Location: University of California, Santa Barbara, California
Type of building: Educational Facility
Size (Sq. ft.): 84,672 sq. ft.
New construction of a living laboratory and environmental showcase facility to demonstrate cost-effective, energy-efficient technologies and operations.
Estimated date of completion: 2002
Owner: University of California, Santa Barbara
Designed By: Zimmer Gunsul Frasca Partnership, Architect; Earl Walls Associates, Laboratory Consultant; Flack & Kurtz Consulting Engineers, Mechanical/Electrical Engineer; KPFF Consulting Engineers, Structural Engineer; Penfield & Smith, Civil Engineer; Wallace Roberts & Todd, Landscape Architect; McKay Conant Brook, Inc., Acoustics.
Sustainable Building Strategies:
Donald Bren Hall anticipates receiving a Leadership for Energy and Environmental Design (LEED) Platinum rating, which is the highest possible rating achievable within the US Green Building Council's national rating system.
Site Protection: Since Donald Bren Hall is located adjacent to the ocean, a strict site protection plan was developed and implemented to ensure all storm water is retained onsite to prevent contamination of local waterways.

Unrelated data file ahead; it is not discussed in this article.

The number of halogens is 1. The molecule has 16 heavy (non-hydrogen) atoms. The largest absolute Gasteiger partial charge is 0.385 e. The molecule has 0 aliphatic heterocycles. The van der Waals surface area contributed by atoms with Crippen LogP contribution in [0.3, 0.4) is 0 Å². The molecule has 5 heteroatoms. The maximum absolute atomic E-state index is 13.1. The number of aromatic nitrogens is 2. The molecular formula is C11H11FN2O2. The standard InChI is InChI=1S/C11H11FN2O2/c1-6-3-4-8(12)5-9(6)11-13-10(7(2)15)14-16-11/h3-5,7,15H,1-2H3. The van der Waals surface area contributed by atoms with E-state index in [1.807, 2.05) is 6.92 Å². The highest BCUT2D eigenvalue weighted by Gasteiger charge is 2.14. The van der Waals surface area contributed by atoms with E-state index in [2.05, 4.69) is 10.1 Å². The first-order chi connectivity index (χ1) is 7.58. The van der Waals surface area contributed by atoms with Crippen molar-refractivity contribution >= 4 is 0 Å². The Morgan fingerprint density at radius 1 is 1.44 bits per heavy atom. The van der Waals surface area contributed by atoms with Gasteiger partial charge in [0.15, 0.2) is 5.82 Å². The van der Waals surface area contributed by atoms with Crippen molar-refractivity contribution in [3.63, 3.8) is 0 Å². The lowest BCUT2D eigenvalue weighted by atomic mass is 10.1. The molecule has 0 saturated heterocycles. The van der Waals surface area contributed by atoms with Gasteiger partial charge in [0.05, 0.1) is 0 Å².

Water Efficiency: A separate reclaimed water system was installed to furnish greywater to flush toilets and irrigate the landscape. Waterless urinals were also installed and it is estimated that each waterless urinal will save approximately 45,000 gallons of water per year.
Energy Efficiency: Design includes a 40 KW rooftop photovoltaic system, natural ventilation linked with a window interlock system for heating, daylighting controls, energy-efficient lighting, high efficiency boiler, and chiller integrated into a virtual chilled water loop. These energy efficiency measures assisted the building to exceed Title 24 (1998 Standards) by 31 percent.
Materials Efficiency: 93 percent of the construction waste generated onsite was diverted from the landfill. Recycled-content products include 12-20% flyash in the concrete, glass tiles and countertops, 100 percent postconsumer recycled content carpet, and tire-derived rubber flooring. Other environmentally preferable products for the interior surface materials included linoleum and natural cork flooring, bamboo cabinetry, and stained concrete flooring.
Lessons learned: Even starting late in the design process, it is easy and cost-effective to make a sustainable structure.